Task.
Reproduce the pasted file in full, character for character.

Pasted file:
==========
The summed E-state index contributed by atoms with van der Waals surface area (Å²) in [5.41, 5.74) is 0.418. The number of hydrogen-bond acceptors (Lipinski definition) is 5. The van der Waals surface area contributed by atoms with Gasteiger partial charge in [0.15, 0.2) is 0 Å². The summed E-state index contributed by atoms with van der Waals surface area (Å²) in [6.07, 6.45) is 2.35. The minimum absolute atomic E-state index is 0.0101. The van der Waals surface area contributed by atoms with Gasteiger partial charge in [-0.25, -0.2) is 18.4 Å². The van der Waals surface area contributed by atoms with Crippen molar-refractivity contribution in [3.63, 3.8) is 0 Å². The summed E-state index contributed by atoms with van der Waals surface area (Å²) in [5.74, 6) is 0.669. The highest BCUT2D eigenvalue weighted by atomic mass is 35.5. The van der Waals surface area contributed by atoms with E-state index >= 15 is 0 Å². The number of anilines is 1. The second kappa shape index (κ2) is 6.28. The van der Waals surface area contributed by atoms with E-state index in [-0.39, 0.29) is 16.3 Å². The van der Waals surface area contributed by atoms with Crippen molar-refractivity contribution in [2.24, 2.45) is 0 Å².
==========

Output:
The summed E-state index contributed by atoms with van der Waals surface area (Å²) in [5.41, 5.74) is 0.418. The number of hydrogen-bond acceptors (Lipinski definition) is 5. The van der Waals surface area contributed by atoms with Gasteiger partial charge in [0.15, 0.2) is 0 Å². The summed E-state index contributed by atoms with van der Waals surface area (Å²) in [6.07, 6.45) is 2.35. The minimum absolute atomic E-state index is 0.0101. The van der Waals surface area contributed by atoms with Gasteiger partial charge in [-0.25, -0.2) is 18.4 Å². The van der Waals surface area contributed by atoms with Crippen molar-refractivity contribution in [3.63, 3.8) is 0 Å². The summed E-state index contributed by atoms with van der Waals surface area (Å²) in [5.74, 6) is 0.669. The highest BCUT2D eigenvalue weighted by atomic mass is 35.5. The van der Waals surface area contributed by atoms with E-state index >= 15 is 0 Å². The number of anilines is 1. The second kappa shape index (κ2) is 6.28. The van der Waals surface area contributed by atoms with E-state index in [-0.39, 0.29) is 16.3 Å². The van der Waals surface area contributed by atoms with Crippen molar-refractivity contribution in [2.24, 2.45) is 0 Å².